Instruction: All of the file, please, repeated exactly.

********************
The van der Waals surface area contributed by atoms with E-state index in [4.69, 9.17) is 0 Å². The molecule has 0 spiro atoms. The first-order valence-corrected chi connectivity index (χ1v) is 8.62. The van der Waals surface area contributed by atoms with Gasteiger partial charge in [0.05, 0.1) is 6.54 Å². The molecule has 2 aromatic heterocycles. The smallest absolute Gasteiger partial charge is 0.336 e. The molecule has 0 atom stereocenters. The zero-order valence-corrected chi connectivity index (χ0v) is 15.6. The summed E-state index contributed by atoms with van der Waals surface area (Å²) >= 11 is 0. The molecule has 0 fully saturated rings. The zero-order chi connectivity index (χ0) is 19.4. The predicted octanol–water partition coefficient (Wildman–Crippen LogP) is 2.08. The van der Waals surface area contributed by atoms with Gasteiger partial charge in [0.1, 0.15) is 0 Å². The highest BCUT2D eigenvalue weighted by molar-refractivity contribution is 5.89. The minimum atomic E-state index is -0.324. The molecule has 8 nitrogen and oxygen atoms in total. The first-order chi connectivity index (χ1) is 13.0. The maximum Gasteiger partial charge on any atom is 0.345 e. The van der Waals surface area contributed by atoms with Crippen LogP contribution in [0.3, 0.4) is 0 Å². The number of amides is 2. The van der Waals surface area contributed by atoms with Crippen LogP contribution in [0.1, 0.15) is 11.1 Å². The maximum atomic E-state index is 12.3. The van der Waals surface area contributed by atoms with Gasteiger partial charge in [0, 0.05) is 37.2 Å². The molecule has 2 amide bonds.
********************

The van der Waals surface area contributed by atoms with E-state index in [4.69, 9.17) is 0 Å². The molecule has 0 spiro atoms. The first-order valence-corrected chi connectivity index (χ1v) is 8.62. The van der Waals surface area contributed by atoms with Gasteiger partial charge in [0.05, 0.1) is 6.54 Å². The molecule has 2 aromatic heterocycles. The smallest absolute Gasteiger partial charge is 0.336 e. The molecule has 0 atom stereocenters. The zero-order valence-corrected chi connectivity index (χ0v) is 15.6. The summed E-state index contributed by atoms with van der Waals surface area (Å²) >= 11 is 0. The molecule has 0 fully saturated rings. The zero-order chi connectivity index (χ0) is 19.4. The predicted octanol–water partition coefficient (Wildman–Crippen LogP) is 2.08. The van der Waals surface area contributed by atoms with Gasteiger partial charge in [0.1, 0.15) is 0 Å². The highest BCUT2D eigenvalue weighted by molar-refractivity contribution is 5.89. The minimum atomic E-state index is -0.324. The molecule has 8 nitrogen and oxygen atoms in total. The first-order chi connectivity index (χ1) is 13.0. The maximum Gasteiger partial charge on any atom is 0.345 e. The van der Waals surface area contributed by atoms with Crippen LogP contribution in [0.3, 0.4) is 0 Å². The number of amides is 2. The van der Waals surface area contributed by atoms with Crippen LogP contribution in [0.1, 0.15) is 11.1 Å². The maximum atomic E-state index is 12.3. The van der Waals surface area contributed by atoms with Gasteiger partial charge in [0, 0.05) is 37.2 Å². The molecule has 2 amide bonds.